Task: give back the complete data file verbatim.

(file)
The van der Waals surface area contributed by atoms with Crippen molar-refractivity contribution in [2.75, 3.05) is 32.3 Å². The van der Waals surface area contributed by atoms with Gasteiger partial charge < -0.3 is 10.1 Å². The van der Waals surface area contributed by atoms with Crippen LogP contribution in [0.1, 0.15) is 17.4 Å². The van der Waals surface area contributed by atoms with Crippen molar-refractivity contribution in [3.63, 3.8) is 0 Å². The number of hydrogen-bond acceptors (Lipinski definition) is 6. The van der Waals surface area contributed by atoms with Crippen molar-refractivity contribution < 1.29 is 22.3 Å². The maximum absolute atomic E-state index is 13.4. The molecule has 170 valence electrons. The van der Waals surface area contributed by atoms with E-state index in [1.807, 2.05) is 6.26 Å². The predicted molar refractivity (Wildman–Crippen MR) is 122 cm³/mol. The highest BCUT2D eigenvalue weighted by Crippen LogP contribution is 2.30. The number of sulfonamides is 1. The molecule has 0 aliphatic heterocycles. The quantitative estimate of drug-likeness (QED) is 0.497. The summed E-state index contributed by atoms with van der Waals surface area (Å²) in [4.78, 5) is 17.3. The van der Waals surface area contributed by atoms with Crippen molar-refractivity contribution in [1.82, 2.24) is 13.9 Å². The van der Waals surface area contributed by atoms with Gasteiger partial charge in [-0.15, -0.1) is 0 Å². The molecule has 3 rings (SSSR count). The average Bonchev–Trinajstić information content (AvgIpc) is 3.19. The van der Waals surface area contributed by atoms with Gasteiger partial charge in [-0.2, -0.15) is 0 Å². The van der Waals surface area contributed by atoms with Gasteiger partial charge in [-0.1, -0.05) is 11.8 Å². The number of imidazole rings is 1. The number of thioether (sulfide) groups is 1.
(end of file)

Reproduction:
The van der Waals surface area contributed by atoms with Crippen molar-refractivity contribution in [2.75, 3.05) is 32.3 Å². The van der Waals surface area contributed by atoms with Gasteiger partial charge < -0.3 is 10.1 Å². The van der Waals surface area contributed by atoms with Crippen LogP contribution in [0.1, 0.15) is 17.4 Å². The van der Waals surface area contributed by atoms with Crippen molar-refractivity contribution in [3.63, 3.8) is 0 Å². The number of hydrogen-bond acceptors (Lipinski definition) is 6. The van der Waals surface area contributed by atoms with Crippen molar-refractivity contribution < 1.29 is 22.3 Å². The maximum absolute atomic E-state index is 13.4. The molecule has 170 valence electrons. The van der Waals surface area contributed by atoms with E-state index in [1.807, 2.05) is 6.26 Å². The predicted molar refractivity (Wildman–Crippen MR) is 122 cm³/mol. The highest BCUT2D eigenvalue weighted by Crippen LogP contribution is 2.30. The number of sulfonamides is 1. The molecule has 0 aliphatic heterocycles. The quantitative estimate of drug-likeness (QED) is 0.497. The summed E-state index contributed by atoms with van der Waals surface area (Å²) in [4.78, 5) is 17.3. The van der Waals surface area contributed by atoms with Crippen molar-refractivity contribution in [1.82, 2.24) is 13.9 Å². The van der Waals surface area contributed by atoms with Gasteiger partial charge in [-0.15, -0.1) is 0 Å². The molecule has 3 rings (SSSR count). The average Bonchev–Trinajstić information content (AvgIpc) is 3.19. The van der Waals surface area contributed by atoms with Gasteiger partial charge in [-0.2, -0.15) is 0 Å². The van der Waals surface area contributed by atoms with Gasteiger partial charge in [-0.1, -0.05) is 11.8 Å². The number of imidazole rings is 1. The number of thioether (sulfide) groups is 1.